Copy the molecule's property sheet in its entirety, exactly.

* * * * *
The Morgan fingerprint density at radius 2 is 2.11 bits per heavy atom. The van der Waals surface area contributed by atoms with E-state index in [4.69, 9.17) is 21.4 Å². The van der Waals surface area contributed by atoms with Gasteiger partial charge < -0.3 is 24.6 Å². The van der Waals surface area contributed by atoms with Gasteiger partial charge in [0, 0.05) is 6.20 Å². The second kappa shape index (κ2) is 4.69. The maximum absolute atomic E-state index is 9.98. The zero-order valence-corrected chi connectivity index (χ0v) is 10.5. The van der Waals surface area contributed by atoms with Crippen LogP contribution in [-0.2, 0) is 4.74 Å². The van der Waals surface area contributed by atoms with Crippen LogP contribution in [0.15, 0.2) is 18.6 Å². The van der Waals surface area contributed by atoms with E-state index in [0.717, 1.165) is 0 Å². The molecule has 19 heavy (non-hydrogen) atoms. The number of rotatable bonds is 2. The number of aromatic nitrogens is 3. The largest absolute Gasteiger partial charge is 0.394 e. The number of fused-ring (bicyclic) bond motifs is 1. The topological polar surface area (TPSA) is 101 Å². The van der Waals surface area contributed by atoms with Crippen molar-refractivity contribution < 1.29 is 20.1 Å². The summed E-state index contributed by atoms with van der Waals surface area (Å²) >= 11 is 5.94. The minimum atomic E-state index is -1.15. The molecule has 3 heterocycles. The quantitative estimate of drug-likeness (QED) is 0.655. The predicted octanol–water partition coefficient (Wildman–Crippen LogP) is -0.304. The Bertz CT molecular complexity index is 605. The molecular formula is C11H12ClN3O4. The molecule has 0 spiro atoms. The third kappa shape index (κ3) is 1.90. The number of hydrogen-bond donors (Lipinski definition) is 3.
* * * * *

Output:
The Morgan fingerprint density at radius 2 is 2.11 bits per heavy atom. The van der Waals surface area contributed by atoms with E-state index in [4.69, 9.17) is 21.4 Å². The van der Waals surface area contributed by atoms with Gasteiger partial charge < -0.3 is 24.6 Å². The van der Waals surface area contributed by atoms with Gasteiger partial charge in [0, 0.05) is 6.20 Å². The second kappa shape index (κ2) is 4.69. The maximum absolute atomic E-state index is 9.98. The zero-order valence-corrected chi connectivity index (χ0v) is 10.5. The van der Waals surface area contributed by atoms with Crippen LogP contribution in [-0.2, 0) is 4.74 Å². The van der Waals surface area contributed by atoms with Crippen LogP contribution in [0.15, 0.2) is 18.6 Å². The van der Waals surface area contributed by atoms with E-state index in [0.717, 1.165) is 0 Å². The molecule has 19 heavy (non-hydrogen) atoms. The number of rotatable bonds is 2. The number of aromatic nitrogens is 3. The largest absolute Gasteiger partial charge is 0.394 e. The number of fused-ring (bicyclic) bond motifs is 1. The topological polar surface area (TPSA) is 101 Å². The van der Waals surface area contributed by atoms with Crippen molar-refractivity contribution < 1.29 is 20.1 Å². The summed E-state index contributed by atoms with van der Waals surface area (Å²) >= 11 is 5.94. The minimum atomic E-state index is -1.15. The molecule has 3 heterocycles. The quantitative estimate of drug-likeness (QED) is 0.655. The predicted octanol–water partition coefficient (Wildman–Crippen LogP) is -0.304. The Bertz CT molecular complexity index is 605. The molecular formula is C11H12ClN3O4. The molecule has 0 spiro atoms. The third kappa shape index (κ3) is 1.90. The number of hydrogen-bond donors (Lipinski definition) is 3.